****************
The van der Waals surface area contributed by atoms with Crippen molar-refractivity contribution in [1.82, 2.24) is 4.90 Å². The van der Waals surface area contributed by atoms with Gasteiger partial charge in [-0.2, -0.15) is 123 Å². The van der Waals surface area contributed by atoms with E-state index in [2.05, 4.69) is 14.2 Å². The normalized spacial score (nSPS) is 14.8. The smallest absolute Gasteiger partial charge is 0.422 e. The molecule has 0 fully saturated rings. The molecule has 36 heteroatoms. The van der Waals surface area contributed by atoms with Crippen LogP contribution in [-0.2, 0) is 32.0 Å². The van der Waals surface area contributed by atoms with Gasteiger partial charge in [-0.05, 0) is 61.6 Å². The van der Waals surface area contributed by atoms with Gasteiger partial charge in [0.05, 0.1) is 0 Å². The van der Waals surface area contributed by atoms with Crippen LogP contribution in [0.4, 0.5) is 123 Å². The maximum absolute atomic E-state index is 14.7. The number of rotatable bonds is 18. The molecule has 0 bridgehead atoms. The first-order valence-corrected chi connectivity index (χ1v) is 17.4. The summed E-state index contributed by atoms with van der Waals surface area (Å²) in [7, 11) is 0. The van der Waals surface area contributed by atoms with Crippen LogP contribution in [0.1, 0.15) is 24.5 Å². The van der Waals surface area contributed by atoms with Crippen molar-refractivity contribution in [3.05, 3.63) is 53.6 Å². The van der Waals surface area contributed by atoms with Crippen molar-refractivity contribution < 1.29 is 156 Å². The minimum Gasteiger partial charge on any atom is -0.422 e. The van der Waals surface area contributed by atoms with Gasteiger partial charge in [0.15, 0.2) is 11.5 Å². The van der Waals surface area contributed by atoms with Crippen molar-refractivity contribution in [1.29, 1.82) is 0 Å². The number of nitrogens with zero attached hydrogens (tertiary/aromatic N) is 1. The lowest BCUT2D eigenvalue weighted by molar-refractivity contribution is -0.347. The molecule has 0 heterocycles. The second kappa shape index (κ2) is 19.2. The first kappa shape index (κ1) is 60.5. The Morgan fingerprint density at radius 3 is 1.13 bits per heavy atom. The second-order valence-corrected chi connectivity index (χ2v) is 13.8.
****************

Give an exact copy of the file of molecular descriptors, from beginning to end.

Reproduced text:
The van der Waals surface area contributed by atoms with Crippen molar-refractivity contribution in [1.82, 2.24) is 4.90 Å². The van der Waals surface area contributed by atoms with Gasteiger partial charge in [-0.2, -0.15) is 123 Å². The van der Waals surface area contributed by atoms with E-state index in [2.05, 4.69) is 14.2 Å². The normalized spacial score (nSPS) is 14.8. The smallest absolute Gasteiger partial charge is 0.422 e. The molecule has 0 fully saturated rings. The molecule has 36 heteroatoms. The van der Waals surface area contributed by atoms with Crippen LogP contribution in [-0.2, 0) is 32.0 Å². The van der Waals surface area contributed by atoms with Gasteiger partial charge in [-0.05, 0) is 61.6 Å². The van der Waals surface area contributed by atoms with Gasteiger partial charge in [0.05, 0.1) is 0 Å². The van der Waals surface area contributed by atoms with Crippen LogP contribution in [0.4, 0.5) is 123 Å². The maximum absolute atomic E-state index is 14.7. The number of rotatable bonds is 18. The molecule has 0 bridgehead atoms. The first-order valence-corrected chi connectivity index (χ1v) is 17.4. The summed E-state index contributed by atoms with van der Waals surface area (Å²) in [7, 11) is 0. The van der Waals surface area contributed by atoms with Crippen LogP contribution in [0.1, 0.15) is 24.5 Å². The van der Waals surface area contributed by atoms with Crippen molar-refractivity contribution in [3.05, 3.63) is 53.6 Å². The van der Waals surface area contributed by atoms with Crippen molar-refractivity contribution < 1.29 is 156 Å². The minimum Gasteiger partial charge on any atom is -0.422 e. The van der Waals surface area contributed by atoms with Gasteiger partial charge in [0.15, 0.2) is 11.5 Å². The van der Waals surface area contributed by atoms with Crippen molar-refractivity contribution in [1.29, 1.82) is 0 Å². The number of nitrogens with zero attached hydrogens (tertiary/aromatic N) is 1. The lowest BCUT2D eigenvalue weighted by molar-refractivity contribution is -0.347. The molecule has 0 heterocycles. The second kappa shape index (κ2) is 19.2. The first kappa shape index (κ1) is 60.5. The Morgan fingerprint density at radius 3 is 1.13 bits per heavy atom. The second-order valence-corrected chi connectivity index (χ2v) is 13.8.